Though the recollections of their only and very historic meeting vary a bit from one witness to another, a general truth emerged. They had nothing to say to each other.
It’s not surprising to me. One of the writers I admire, Truman Capote, never failed to deliver truly elegant prose. I believe I’ve read all of his work, certainly most of it. And while I don’t put myself in that league (nor would anyone else), I wouldn’t have chosen him for a lunch companion any more than he would have chosen his arch enemy Gore Vidal. Unfortunately, having witnessed him in person as well as watched a few interviews on television, I prefer the beauty of his prose to his presence. And given my status in the world, no doubt he would wonder why I was in the same room.
On the other hand, I would have enjoyed a conversation with another of my favorite writers, Paul Bowles, not because he is an author, though. Here is a bright, observant man who lived half a century in Morocco. I would have liked to learn more about what he thought about that part of the world and what perspective he could provide on world affairs as Eastern and Western cultures appear to clash.
I suspect Joyce and Proust, unless they shared some passion such as gardening or sausage making, would not spend a lot of time with each other. Would we expect them to share exchanging writing tips?
“Marcel, I think you should use less description and more action verbs.”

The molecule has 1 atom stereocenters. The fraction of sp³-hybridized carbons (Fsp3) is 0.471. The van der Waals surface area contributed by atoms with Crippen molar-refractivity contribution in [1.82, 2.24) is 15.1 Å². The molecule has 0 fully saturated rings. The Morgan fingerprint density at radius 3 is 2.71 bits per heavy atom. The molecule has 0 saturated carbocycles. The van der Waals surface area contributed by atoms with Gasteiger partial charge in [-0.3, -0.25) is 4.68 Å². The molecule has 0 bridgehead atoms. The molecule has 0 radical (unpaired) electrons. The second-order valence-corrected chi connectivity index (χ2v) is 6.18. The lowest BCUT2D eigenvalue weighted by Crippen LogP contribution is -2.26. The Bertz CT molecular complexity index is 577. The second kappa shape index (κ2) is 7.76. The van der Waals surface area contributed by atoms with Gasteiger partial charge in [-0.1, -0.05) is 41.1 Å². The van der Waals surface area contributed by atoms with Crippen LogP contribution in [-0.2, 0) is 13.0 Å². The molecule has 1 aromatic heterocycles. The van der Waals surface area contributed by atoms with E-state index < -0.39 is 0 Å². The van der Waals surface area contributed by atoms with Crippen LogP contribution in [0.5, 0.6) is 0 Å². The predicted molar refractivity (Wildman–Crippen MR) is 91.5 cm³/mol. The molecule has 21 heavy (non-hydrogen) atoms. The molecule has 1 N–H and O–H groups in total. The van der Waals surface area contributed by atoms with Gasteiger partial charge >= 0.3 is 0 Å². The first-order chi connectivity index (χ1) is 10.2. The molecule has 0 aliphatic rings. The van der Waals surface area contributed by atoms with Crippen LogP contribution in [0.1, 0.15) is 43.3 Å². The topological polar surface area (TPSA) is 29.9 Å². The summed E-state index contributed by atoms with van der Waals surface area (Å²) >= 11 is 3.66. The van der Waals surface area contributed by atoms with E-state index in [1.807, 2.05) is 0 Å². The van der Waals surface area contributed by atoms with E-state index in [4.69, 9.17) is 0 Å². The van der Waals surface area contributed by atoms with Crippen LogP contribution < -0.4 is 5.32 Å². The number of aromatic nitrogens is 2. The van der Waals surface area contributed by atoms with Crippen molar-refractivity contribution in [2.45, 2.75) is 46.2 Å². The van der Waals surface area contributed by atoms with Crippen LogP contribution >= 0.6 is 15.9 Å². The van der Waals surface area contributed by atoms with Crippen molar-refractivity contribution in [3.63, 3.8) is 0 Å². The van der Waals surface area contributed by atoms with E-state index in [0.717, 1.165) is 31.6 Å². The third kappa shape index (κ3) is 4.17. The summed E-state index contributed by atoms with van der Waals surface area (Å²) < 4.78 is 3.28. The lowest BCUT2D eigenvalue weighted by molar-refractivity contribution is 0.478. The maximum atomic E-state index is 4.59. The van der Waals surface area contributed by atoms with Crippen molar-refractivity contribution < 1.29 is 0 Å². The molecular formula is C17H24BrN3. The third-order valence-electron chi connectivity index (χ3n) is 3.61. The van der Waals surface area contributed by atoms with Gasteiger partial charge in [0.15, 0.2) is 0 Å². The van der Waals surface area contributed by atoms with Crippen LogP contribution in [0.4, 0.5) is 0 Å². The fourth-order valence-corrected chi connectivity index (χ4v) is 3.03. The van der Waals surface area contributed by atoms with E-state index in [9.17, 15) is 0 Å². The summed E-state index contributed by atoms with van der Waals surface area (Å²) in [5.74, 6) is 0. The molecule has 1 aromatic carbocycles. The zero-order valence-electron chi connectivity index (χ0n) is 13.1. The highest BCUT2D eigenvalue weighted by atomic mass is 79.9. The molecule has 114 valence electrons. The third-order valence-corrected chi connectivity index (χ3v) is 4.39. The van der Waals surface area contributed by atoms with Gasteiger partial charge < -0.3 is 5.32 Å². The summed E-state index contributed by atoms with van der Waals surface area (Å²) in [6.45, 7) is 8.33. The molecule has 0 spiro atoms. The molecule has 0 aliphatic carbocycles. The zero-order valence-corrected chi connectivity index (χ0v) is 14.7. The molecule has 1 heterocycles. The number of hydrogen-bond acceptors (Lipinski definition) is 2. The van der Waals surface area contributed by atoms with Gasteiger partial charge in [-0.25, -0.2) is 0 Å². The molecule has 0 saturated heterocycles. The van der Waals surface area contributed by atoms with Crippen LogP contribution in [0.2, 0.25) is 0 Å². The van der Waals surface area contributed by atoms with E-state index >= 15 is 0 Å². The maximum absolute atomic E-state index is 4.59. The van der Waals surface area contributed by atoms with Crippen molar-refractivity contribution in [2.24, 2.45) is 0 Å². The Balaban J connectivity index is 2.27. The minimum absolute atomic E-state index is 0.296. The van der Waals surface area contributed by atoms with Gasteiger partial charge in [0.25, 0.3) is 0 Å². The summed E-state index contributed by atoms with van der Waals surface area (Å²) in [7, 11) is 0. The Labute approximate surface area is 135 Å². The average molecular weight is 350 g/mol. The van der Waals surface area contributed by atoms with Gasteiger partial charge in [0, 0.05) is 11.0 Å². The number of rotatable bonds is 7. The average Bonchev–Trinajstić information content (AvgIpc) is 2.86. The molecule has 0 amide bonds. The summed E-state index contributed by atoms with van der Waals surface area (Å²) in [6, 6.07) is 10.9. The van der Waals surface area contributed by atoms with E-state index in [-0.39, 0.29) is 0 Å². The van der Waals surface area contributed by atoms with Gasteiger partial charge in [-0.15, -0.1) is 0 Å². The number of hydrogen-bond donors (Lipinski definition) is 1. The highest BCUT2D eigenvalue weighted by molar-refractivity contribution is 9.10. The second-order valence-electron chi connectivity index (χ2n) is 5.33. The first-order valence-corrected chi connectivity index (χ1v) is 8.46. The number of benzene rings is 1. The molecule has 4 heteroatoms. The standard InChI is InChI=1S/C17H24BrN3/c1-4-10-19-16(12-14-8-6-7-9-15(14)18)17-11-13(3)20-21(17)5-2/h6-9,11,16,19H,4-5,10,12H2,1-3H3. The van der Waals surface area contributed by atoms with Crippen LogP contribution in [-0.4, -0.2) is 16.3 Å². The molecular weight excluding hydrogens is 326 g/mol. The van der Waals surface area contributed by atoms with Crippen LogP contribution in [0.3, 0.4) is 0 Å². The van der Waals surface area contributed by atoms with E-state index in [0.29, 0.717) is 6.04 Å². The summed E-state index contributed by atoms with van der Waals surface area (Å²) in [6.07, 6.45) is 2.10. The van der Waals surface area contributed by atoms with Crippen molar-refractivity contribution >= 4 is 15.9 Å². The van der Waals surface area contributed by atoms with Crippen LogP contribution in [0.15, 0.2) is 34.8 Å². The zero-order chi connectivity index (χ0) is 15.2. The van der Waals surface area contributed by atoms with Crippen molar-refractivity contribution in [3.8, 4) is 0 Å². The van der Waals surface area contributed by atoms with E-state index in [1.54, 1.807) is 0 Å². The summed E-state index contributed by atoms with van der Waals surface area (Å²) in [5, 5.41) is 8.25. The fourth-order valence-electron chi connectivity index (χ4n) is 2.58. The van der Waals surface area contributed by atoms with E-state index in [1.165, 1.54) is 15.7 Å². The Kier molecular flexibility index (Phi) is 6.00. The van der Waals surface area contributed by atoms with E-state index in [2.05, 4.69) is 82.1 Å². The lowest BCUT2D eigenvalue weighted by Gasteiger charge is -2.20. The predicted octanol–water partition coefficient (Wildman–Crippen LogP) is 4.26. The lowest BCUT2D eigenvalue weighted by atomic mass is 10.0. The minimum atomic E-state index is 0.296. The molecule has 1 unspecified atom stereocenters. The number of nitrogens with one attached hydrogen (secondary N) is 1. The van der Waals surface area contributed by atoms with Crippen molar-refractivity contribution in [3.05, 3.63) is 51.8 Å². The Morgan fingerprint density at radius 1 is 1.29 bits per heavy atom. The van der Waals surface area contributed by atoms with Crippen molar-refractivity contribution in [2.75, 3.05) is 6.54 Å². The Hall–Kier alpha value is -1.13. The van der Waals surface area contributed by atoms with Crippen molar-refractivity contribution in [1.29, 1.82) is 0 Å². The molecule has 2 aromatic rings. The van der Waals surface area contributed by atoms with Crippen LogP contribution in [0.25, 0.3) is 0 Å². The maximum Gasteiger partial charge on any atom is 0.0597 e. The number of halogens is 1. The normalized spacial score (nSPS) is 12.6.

“You could be a little more cheerful, Jimmy.”
Many observers were interested in what these contemporaries thought of each other. They are both credited with revolutionizing the novel. Both created at least one interminable book, which few have actually read and a style some critics of the time found unintelligible. What would these two giants discuss?
Again, I’m not surprised they had nothing, or at least very little, to say to each other.
For me, writing is a solitary undertaking not a gang-related activity. For better or worse, I have no doubt absorbed lessons in the craft, or the art, by simply reading. But aside from Elmore Leonard’s funny and elementary advice (Essentially, Don’t write what people don’t want to read.), my contention is one must learn by doing. Then again, the Parisian moveable feast attendees – Stein, Fitzgerald, Hemingway, Baldwin and others – might disagree.
Comments, agreeable or disagreeable (though hopefully civil) are welcome. Also, if you could sit down with an author – dead or alive — who would it be? And why if you have the time.